In my humble opinion, the easiest way to shoot flight deck pictures of this nature (i.e with a large amount of the window in view, where the outside is very bright and the panel is very dark), and still get a reasonable contrast balance across the whole frame, is as follows. You need a reasonable camera to achieve this - one that allows exposure readings to be locked whilst the view reframed, and also a system that provides fill-in flash:
1. Take an exposure reading of the outside world, though the flight deck windows, making sure only the outside is in the frame and not the much darker panel. Do not take this meter reading with the flash active (see later).
2. Lock the outside exposure reading (shutter speed and aperture setting) into the camera's meter, so that the reading won't change when you re-frame the subject (see next step).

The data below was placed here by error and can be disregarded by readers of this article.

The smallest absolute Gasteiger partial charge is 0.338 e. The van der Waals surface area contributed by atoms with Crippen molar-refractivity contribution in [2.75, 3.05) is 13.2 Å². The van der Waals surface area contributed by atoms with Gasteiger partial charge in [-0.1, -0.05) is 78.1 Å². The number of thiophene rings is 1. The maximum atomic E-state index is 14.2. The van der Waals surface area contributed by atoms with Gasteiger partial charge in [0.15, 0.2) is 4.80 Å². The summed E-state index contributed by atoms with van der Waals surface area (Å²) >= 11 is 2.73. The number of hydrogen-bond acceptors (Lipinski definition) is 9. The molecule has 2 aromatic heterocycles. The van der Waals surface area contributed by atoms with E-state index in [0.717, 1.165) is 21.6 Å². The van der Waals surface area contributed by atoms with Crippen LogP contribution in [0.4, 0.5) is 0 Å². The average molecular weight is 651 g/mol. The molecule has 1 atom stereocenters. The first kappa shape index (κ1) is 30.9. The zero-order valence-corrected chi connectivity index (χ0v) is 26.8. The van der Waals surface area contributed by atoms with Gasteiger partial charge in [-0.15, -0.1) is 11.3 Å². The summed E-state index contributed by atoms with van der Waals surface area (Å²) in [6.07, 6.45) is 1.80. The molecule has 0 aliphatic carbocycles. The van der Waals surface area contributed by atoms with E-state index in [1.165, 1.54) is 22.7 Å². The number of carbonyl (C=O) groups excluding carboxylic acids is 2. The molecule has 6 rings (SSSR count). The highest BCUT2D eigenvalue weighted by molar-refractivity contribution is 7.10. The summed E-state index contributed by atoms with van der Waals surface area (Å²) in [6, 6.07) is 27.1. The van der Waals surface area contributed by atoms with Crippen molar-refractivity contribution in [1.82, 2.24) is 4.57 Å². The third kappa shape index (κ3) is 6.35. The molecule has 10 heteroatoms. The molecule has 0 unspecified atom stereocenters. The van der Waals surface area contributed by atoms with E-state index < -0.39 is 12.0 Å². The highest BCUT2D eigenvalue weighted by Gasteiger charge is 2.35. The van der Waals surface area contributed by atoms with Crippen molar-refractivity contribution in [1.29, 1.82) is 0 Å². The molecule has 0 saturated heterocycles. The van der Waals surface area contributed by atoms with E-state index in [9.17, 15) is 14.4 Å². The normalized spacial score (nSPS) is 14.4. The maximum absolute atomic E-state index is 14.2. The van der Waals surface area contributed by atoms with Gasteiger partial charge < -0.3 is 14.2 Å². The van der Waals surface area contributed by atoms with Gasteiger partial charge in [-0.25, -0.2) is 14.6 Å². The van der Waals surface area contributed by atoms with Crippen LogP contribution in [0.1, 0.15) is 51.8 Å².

3. Active the camera's flash (internal or external) and reframe the view so that the flight deck panel is included, as well as the windows. In doing this, try to ensure that the camera's metering area is on the panel, not the daylight outside (it usually will be!). However, whilst doing this do not change, or allow the camera to change, the meter reading taken of the outside world in step (1).
4. Shoot the panel with flash, with the camera still set to the outside world shutter/aperture settings. The camera's shutter and aperture settings will be correct for the outside world, and so the outside world should be exposed correctly. If the camera's flash is worth anything at all, it will fill in flash the panel will enough light so that a correct exposure is achieved of the panel whilst still using the shutter/aperture set for the outside world.
One word of warning: when taking the reading of the outside world, do not let the camera select a shutter speed that is higher than the camera's flash sync speed or you will end up with only a partial picture. If necessary, change the exposure setting for the outside world meter reading until the shutter speed it is equal to or less than the camera's highest flash sync speed.
Hope this helps,